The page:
Peru's free trade policy continued under the HUMALA administration; since 2006, Peru has signed trade deals with the US, Canada, Singapore, China, Korea, Mexico, Japan, the EU, the European Free Trade Association, Chile, Thailand, Costa Rica, Panama, Venezuela, Honduras, concluded negotiations with Guatemala and the Trans-Pacific Partnership, and begun trade talks with El Salvador, India, and Turkey. Peru also has signed a trade pact with Chile, Colombia, and Mexico, called the Pacific Alliance, that seeks integration of services, capital, investment and movement of people. Since the US-Peru Trade Promotion Agreement entered into force in February 2009, total trade between Peru and the US has doubled. President Pedro Pablo KUCZYNSKI succeeded HUMALA in July 2016 and is focusing on economic reforms and free market policies aimed at boosting investment in Peru. Mining output increased significantly in 2016-17, which helped Peru attain one of the highest GDP growth rates in Latin America, and Peru should maintain strong growth in 2018. However, economic performance was depressed by delays in infrastructure mega-projects and the start of a corruption scandal associated with a Brazilian firm. Massive flooding in early 2017 also was a drag on growth, offset somewhat by additional public spending aimed at recovery efforts.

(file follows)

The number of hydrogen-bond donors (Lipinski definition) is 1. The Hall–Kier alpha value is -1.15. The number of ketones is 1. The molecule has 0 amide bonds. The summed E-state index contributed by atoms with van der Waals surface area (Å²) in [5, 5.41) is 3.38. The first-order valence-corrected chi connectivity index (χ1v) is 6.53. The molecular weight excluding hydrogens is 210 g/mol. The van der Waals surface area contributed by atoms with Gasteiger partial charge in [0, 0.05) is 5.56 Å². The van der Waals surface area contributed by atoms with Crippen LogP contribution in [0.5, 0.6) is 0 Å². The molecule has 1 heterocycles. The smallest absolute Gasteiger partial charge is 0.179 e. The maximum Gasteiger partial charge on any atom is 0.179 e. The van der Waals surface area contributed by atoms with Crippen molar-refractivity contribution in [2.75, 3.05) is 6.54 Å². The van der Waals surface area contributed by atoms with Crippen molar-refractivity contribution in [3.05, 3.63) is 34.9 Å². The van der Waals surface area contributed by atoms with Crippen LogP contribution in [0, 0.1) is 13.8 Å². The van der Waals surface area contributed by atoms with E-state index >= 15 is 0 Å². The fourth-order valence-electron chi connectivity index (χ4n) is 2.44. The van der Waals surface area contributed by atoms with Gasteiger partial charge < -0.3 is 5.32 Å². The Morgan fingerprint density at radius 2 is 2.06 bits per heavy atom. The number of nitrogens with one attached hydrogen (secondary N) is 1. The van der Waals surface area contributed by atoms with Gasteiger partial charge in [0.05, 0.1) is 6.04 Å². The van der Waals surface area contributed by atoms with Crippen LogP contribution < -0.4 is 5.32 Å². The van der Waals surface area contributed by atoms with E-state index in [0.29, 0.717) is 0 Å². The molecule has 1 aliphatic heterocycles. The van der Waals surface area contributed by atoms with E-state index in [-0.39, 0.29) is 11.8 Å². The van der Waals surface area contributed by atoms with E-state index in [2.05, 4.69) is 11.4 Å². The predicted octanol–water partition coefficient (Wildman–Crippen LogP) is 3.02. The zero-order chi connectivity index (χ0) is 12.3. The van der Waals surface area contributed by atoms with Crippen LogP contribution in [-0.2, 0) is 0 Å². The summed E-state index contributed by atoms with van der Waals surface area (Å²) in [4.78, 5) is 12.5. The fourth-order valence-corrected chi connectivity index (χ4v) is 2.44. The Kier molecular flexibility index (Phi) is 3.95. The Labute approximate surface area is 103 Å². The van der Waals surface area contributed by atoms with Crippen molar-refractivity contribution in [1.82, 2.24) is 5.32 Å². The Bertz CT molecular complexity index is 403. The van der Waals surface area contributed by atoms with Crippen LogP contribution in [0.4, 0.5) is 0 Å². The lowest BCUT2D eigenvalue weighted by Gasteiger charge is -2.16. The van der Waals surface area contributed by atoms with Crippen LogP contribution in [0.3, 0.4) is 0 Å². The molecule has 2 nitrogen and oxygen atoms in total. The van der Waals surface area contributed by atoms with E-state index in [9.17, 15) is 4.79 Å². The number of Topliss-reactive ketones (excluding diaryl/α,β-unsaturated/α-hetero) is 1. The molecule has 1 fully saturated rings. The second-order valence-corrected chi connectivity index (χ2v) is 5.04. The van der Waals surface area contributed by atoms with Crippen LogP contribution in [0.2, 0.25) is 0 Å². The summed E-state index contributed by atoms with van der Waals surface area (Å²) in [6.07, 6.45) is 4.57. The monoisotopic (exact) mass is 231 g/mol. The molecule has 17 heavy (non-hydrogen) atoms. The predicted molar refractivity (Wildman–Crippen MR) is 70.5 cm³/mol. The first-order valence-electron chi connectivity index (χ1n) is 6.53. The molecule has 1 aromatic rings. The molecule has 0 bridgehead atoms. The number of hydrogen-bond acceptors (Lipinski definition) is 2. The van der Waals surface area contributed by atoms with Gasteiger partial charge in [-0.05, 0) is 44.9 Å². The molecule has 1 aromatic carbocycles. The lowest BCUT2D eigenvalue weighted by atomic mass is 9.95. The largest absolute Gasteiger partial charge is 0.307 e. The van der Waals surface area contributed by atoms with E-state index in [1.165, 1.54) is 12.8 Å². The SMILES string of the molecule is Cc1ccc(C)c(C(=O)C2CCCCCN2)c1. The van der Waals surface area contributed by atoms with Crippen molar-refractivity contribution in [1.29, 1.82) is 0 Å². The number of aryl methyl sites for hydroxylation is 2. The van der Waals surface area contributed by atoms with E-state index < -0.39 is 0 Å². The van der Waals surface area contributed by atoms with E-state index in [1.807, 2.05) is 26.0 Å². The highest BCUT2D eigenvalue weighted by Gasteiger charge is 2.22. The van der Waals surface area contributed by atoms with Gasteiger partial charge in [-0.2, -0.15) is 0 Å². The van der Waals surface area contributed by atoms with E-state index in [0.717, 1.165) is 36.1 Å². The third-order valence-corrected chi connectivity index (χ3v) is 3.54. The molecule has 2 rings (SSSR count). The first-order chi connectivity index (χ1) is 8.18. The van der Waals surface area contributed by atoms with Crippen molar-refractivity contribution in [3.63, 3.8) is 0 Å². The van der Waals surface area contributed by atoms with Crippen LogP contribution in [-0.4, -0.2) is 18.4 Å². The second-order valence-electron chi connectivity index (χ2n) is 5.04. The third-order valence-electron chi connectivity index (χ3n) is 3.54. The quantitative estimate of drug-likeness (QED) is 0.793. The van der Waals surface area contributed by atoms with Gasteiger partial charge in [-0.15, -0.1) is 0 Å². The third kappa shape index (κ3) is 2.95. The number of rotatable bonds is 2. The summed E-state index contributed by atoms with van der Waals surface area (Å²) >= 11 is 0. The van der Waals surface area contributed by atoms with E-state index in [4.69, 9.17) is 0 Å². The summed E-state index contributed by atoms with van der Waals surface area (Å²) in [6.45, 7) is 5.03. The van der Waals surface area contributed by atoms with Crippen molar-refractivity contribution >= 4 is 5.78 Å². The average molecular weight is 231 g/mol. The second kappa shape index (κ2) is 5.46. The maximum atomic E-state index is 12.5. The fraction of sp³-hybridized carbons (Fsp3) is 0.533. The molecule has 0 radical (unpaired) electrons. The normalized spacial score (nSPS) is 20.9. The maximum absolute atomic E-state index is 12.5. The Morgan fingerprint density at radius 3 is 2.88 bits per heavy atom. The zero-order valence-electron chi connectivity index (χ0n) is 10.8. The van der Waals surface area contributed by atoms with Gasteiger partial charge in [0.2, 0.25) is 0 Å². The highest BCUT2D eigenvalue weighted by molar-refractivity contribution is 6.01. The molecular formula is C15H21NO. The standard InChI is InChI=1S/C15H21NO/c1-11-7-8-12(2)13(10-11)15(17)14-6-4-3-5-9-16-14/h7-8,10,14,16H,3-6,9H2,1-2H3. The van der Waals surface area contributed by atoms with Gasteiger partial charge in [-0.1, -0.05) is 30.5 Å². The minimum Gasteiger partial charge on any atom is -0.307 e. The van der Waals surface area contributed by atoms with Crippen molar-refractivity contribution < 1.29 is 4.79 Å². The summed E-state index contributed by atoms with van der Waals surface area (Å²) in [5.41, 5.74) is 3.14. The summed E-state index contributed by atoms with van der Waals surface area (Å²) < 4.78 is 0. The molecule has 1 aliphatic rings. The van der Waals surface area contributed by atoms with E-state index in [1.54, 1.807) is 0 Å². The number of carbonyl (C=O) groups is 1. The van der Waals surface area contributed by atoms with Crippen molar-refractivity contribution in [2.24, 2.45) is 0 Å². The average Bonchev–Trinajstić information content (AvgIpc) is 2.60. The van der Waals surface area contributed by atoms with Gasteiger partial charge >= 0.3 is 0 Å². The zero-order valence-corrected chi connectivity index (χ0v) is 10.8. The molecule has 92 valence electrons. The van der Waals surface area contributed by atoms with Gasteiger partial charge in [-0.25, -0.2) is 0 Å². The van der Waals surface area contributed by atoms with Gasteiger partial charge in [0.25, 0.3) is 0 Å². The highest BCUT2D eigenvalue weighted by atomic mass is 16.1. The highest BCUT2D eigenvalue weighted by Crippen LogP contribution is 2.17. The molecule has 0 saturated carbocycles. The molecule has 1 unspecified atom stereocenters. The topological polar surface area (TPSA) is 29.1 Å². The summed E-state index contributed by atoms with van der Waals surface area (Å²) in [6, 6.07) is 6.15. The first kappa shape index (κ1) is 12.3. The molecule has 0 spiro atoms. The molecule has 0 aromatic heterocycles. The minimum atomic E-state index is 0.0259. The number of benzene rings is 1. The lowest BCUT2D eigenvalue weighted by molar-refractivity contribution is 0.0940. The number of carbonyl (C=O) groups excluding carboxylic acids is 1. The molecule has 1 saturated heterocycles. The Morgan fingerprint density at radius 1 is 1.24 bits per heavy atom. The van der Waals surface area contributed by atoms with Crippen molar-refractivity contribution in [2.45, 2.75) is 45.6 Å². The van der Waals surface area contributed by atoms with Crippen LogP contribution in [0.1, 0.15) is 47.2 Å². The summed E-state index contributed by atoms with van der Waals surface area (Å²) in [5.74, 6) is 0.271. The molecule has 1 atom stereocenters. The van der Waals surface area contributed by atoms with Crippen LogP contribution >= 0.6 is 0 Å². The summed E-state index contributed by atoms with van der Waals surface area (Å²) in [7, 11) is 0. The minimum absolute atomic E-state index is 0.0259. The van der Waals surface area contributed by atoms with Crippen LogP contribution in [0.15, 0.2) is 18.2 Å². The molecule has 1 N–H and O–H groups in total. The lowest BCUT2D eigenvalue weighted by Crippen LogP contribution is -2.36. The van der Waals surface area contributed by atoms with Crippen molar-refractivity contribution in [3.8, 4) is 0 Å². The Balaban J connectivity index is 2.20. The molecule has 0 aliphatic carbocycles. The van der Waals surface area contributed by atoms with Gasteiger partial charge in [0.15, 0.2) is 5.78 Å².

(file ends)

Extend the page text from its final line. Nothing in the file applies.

Chile has a market-oriented economy characterized by a high level of foreign trade and a reputation for strong financial institutions and sound policy that have given it the strongest sovereign bond rating in South America. Exports of goods and services account for approximately one-third of GDP, with commodities making up some 60% of total exports. Copper is Chile’s top export and provides 20% of government revenue.

From 2003 through 2013, real growth averaged almost 5% per year, despite a slight contraction in 2009 that resulted from the global financial crisis. Growth slowed to an estimated 1.4% in 2017. A continued drop in copper prices prompted Chile to experience its third consecutive year of slow growth.